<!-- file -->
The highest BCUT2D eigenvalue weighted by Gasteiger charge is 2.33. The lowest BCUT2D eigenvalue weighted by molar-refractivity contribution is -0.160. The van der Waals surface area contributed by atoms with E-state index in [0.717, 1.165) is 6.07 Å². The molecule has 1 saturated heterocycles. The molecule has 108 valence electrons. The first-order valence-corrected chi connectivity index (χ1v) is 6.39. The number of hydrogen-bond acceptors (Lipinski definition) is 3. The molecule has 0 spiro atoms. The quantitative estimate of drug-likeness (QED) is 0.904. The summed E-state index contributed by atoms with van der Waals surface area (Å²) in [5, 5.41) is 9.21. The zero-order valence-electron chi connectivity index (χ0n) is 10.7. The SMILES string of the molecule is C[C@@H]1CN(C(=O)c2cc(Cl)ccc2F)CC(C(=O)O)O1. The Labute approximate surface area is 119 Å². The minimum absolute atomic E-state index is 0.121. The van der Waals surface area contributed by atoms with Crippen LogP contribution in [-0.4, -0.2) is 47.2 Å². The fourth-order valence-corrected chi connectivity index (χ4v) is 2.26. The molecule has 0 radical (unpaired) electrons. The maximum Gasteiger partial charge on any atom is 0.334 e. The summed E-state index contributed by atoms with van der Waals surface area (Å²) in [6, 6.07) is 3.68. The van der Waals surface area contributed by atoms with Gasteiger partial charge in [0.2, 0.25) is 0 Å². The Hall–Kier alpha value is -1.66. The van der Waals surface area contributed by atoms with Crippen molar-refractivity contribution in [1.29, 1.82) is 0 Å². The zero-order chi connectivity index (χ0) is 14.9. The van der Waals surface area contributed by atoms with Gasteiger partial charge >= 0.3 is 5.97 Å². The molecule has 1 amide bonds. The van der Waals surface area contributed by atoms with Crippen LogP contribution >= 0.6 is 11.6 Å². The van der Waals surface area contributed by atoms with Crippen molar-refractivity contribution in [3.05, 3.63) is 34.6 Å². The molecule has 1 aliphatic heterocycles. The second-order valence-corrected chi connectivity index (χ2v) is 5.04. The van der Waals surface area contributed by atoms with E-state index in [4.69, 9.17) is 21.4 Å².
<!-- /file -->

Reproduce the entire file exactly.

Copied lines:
The highest BCUT2D eigenvalue weighted by Gasteiger charge is 2.33. The lowest BCUT2D eigenvalue weighted by molar-refractivity contribution is -0.160. The van der Waals surface area contributed by atoms with E-state index in [0.717, 1.165) is 6.07 Å². The molecule has 1 saturated heterocycles. The molecule has 108 valence electrons. The first-order valence-corrected chi connectivity index (χ1v) is 6.39. The number of hydrogen-bond acceptors (Lipinski definition) is 3. The molecule has 0 spiro atoms. The quantitative estimate of drug-likeness (QED) is 0.904. The summed E-state index contributed by atoms with van der Waals surface area (Å²) in [5, 5.41) is 9.21. The zero-order valence-electron chi connectivity index (χ0n) is 10.7. The SMILES string of the molecule is C[C@@H]1CN(C(=O)c2cc(Cl)ccc2F)CC(C(=O)O)O1. The Labute approximate surface area is 119 Å². The minimum absolute atomic E-state index is 0.121. The van der Waals surface area contributed by atoms with Crippen LogP contribution in [-0.4, -0.2) is 47.2 Å². The fourth-order valence-corrected chi connectivity index (χ4v) is 2.26. The molecule has 0 radical (unpaired) electrons. The maximum Gasteiger partial charge on any atom is 0.334 e. The summed E-state index contributed by atoms with van der Waals surface area (Å²) in [6, 6.07) is 3.68. The van der Waals surface area contributed by atoms with Gasteiger partial charge in [0.2, 0.25) is 0 Å². The Hall–Kier alpha value is -1.66. The van der Waals surface area contributed by atoms with Crippen molar-refractivity contribution in [1.29, 1.82) is 0 Å². The zero-order chi connectivity index (χ0) is 14.9. The van der Waals surface area contributed by atoms with Gasteiger partial charge >= 0.3 is 5.97 Å². The molecule has 1 amide bonds. The van der Waals surface area contributed by atoms with Crippen LogP contribution >= 0.6 is 11.6 Å². The van der Waals surface area contributed by atoms with Crippen molar-refractivity contribution in [3.05, 3.63) is 34.6 Å². The molecule has 1 aliphatic heterocycles. The second-order valence-corrected chi connectivity index (χ2v) is 5.04. The van der Waals surface area contributed by atoms with E-state index in [4.69, 9.17) is 21.4 Å².